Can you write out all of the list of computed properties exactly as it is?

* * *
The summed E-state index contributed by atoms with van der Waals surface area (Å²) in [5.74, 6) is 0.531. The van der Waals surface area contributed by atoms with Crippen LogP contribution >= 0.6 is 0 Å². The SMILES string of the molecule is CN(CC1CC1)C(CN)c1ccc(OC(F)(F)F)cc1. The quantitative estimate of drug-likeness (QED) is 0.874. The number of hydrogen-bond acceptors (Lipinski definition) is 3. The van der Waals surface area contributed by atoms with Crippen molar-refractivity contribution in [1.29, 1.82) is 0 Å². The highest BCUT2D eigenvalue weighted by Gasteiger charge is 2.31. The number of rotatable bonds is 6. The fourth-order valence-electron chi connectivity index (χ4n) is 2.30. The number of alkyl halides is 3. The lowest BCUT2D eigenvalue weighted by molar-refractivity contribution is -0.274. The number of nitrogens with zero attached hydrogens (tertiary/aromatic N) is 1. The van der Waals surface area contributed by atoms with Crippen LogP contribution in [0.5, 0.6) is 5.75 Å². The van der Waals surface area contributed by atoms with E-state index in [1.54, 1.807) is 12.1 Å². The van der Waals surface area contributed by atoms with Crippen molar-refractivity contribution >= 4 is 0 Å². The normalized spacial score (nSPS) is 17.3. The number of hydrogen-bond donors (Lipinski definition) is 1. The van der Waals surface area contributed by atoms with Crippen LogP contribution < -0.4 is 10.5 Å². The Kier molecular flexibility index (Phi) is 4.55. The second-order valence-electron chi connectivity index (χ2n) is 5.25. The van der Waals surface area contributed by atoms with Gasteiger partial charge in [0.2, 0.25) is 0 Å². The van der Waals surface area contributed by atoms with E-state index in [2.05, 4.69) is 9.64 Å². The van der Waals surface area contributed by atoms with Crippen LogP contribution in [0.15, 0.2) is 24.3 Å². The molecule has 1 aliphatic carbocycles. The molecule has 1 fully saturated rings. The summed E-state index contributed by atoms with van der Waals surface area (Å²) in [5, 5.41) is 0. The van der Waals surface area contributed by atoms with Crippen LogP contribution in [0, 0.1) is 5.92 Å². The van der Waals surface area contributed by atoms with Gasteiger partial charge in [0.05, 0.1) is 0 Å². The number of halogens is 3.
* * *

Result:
The summed E-state index contributed by atoms with van der Waals surface area (Å²) in [5.74, 6) is 0.531. The van der Waals surface area contributed by atoms with Crippen LogP contribution >= 0.6 is 0 Å². The SMILES string of the molecule is CN(CC1CC1)C(CN)c1ccc(OC(F)(F)F)cc1. The quantitative estimate of drug-likeness (QED) is 0.874. The number of hydrogen-bond acceptors (Lipinski definition) is 3. The van der Waals surface area contributed by atoms with Crippen molar-refractivity contribution in [1.29, 1.82) is 0 Å². The highest BCUT2D eigenvalue weighted by Gasteiger charge is 2.31. The number of rotatable bonds is 6. The fourth-order valence-electron chi connectivity index (χ4n) is 2.30. The number of alkyl halides is 3. The lowest BCUT2D eigenvalue weighted by molar-refractivity contribution is -0.274. The number of nitrogens with zero attached hydrogens (tertiary/aromatic N) is 1. The van der Waals surface area contributed by atoms with Crippen LogP contribution in [0.5, 0.6) is 5.75 Å². The van der Waals surface area contributed by atoms with E-state index in [1.54, 1.807) is 12.1 Å². The van der Waals surface area contributed by atoms with Crippen molar-refractivity contribution >= 4 is 0 Å². The normalized spacial score (nSPS) is 17.3. The number of hydrogen-bond donors (Lipinski definition) is 1. The van der Waals surface area contributed by atoms with Crippen LogP contribution < -0.4 is 10.5 Å². The Kier molecular flexibility index (Phi) is 4.55. The second-order valence-electron chi connectivity index (χ2n) is 5.25. The van der Waals surface area contributed by atoms with Gasteiger partial charge in [0.2, 0.25) is 0 Å². The van der Waals surface area contributed by atoms with E-state index in [2.05, 4.69) is 9.64 Å². The van der Waals surface area contributed by atoms with Crippen LogP contribution in [0.15, 0.2) is 24.3 Å². The molecule has 1 aliphatic carbocycles. The molecule has 1 fully saturated rings. The summed E-state index contributed by atoms with van der Waals surface area (Å²) in [5, 5.41) is 0. The van der Waals surface area contributed by atoms with Crippen LogP contribution in [0, 0.1) is 5.92 Å². The van der Waals surface area contributed by atoms with Gasteiger partial charge in [0.05, 0.1) is 0 Å². The number of halogens is 3.